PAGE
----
Winding through biological complexity, prehistoric beliefs and contemporary science we find a timeless and timely web of resonances. Across disciplines the Nonhuman Turn emerges, decentering the human and uncovering unexpected and unconsidered outcomes. Questions of interrelations between objects and organisms open a vast space of creative discourse. The melted permalinks become kindling for the emergence of complexity in its infinite organic and inorganic permutations. In this liminal space, we find opportunities for inter-weaving human and nonhuman worlds to practice our tools for cohabitation.
Including a nonhuman logic into the writing process acts as a provocation that such insight is valuable, and that purely human thinking may not achieve such different and unexpected outcomes. It is worth emphasising these two elements, different and unexpected, as opposed to efficient, productive or intelligent, the buzzwords usually associated with artificial intelligence (AI). Opaque and remote, transparent and immanent, AI’s are the neoliberal control mechanism du jour used as means to model and abstract persons, manipulate and divide communities and mediate and reify social relationships. By reorienting these tools we embody the critique through which emergent trajectories can be envisaged.
The nonhuman mediator is a machine learning algorithm that synthesises new thematic connections between texts by revealing latent semantic patterns. The algorithm is the skip-gram version of word2vec. Vector Space Models (VSMs) such as word2vec represent objects, in this case words, as indexes and their syntactic relations as vectors.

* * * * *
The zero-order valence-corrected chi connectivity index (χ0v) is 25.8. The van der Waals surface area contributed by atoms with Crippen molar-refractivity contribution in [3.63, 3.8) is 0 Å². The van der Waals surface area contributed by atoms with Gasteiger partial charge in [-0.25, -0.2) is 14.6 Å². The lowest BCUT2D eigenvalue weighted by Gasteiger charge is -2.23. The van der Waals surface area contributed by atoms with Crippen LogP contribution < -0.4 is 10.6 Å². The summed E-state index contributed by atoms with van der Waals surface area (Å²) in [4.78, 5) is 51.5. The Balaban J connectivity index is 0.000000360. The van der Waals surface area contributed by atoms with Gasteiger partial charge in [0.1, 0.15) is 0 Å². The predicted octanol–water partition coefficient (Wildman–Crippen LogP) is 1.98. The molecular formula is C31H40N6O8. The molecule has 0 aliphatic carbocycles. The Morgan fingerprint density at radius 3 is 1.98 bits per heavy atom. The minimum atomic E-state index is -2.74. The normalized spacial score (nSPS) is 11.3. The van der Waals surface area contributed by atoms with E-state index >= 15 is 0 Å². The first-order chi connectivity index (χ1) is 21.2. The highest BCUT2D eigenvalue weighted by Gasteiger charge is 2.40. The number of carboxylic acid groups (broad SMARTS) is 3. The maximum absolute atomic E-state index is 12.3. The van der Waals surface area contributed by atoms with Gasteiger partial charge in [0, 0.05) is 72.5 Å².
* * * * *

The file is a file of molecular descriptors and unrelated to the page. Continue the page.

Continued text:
The Latent Semantic Analysis (LSA) they afford generates a reading that is alien to humans. These insights are impossible to find by hand and obscured by readers patterned by human languaging processes. This is a paradoxical perspective of being post-language and pre-human. In the reduction of human language to numbers-in-space the VSM looks for meaning on the informational level. Yet as we have started with human language our numbers and spaces are only the vectors of thought bound by the syntactic structures of human language.
As the Nonhuman Turn questions the source of intelligence and dissolves the dualism of natural and artificial, we use the term AI for its value as a cultural shorthand rather than its conceptual rigour. As flexible as our understandings of what both human and nonhuman intelligence is or can be, these will undoubtedly co-evolve alongside and in relation to one another. Languaging the worlds we are designing for is entangled with our own thinking. Thus, we refer to the nonhuman mediator as weaver and the process of working with it weaving.
Weaving is described as the process of interlacing threads to form a texture, fabric or design, “mak[ing] a complex story or pattern from a number of interconnected elements” and “to form by combining various elements or details into a connected whole” to mention a few. The versatility of the word is articulated in its synonyms such as entwine, contrive, construct, compose, entangle, interlace, intermix, intermingle, knit etc.
Historically, we are inspired by the Jacquard Loom, that enabled the production of unlimited varieties of pattern weaving by adding punched cards to control an array of operations. This ability later inspired Charles Babbage to
use program-storing cards in his Analytical Engine. We suggest that just as the material practicality of industrial weaving inspired early ICTs, the metaphor when applied to a wider form of multispecies and multidirectional weaving could inspire developments of new ways of designing.
The weaving of languaging encourages heteroglossia. Occurring when a “novel is constructed from a diversity of styles and voices, assembled into a structured artistic system which arranges difference in a particular way”, heteroglossia also refers to differing viewpoints or opinions.
Stemming from the dynamics of symbiosis, we apply heteroglossia as a form of linguistic diversity, nurturing individual as well as collective writing and their inter-relation. We think of individual ‘making’ of thoughts and words as autopoiesis (‘self-creation’) and collective ‘making’ as sympoiesis (‘collective creation’).
Weaving Worlds is divided into three main iterations, each split up into three indivi-dual pieces. After the first two iterations the weaver analyses the texts to spot the latent inter-relations. These continue to inspire the next round of individual writings. Furthermore, the weavings work as gathering points for collective sharing of ideas.